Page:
Also, please don't send the rescue teams after me.  The house is clean, the kids are clean and fed and snuggled and read to.  I am functioning - just differently than I used to.  Definitely more honestly than I ever have.  It might look like a cry for help, but it's not.  Just a desire to let you see me as I am.
(photographic proof of the well being of my lovies)

October 2, 2012

I took this photograph on the way home from blueberry picking this summer.  As we drove by these fields of sunflowers, I actually lost my breath.  It was like a dream.  A miracle.  A bit of magic.  How blessed I am to live in this world - to experience such beauty.

Today marks 6 months since Mom's passing.

Yesterday I got weepy in Wal-Mart (why does that place feel so much like home?) It was the laundry aisle that did me in.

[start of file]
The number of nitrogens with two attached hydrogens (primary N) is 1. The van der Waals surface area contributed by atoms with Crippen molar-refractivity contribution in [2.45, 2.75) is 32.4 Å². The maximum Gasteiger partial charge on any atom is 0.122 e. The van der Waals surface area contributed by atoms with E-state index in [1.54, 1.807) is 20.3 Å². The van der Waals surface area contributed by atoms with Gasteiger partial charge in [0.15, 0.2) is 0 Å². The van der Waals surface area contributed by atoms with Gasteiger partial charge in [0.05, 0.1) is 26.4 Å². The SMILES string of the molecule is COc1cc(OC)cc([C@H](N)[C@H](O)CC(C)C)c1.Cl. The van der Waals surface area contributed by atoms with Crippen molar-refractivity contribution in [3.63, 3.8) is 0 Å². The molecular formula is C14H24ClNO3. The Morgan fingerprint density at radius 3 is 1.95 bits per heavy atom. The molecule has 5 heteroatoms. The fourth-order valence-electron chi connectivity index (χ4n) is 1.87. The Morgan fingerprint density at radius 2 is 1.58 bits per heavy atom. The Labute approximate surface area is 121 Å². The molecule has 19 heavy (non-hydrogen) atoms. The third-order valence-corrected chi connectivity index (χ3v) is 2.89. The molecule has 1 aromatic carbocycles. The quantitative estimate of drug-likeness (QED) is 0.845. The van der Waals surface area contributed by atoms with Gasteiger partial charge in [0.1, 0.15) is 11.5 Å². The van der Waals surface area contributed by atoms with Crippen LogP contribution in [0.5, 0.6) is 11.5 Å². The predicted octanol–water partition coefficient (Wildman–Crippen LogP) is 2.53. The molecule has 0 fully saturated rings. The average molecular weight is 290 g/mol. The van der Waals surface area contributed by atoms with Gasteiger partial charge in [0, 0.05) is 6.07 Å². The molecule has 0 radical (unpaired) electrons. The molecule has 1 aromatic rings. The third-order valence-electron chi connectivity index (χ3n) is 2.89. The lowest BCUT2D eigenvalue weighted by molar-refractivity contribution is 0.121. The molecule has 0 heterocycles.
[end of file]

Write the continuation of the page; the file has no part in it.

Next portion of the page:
In the evening I gave myself a short cry in bed, followed by a nap while Joe played with the girls.

Today I saw a beautiful butterfly that struggled fiercely in the wind to fly above me for a long moment.  The way it beat its wings, was swept up by the wind, and fluttered back, determined to stay within my gaze - I could have sworn it was her.

When I see something truly beautiful, I sigh with sadness.  It's a shame she can't be here to see this.

Then I wonder vaguely if she can see all this.  If somehow she sees more than I can know.

That thought passes without an answer - just the sense that wondering is enough.

My heart holds so many things.  Sadness and hope and relief and regret and acceptance.  Today, though.  Today I feel wonder and gratitude for my butterfly.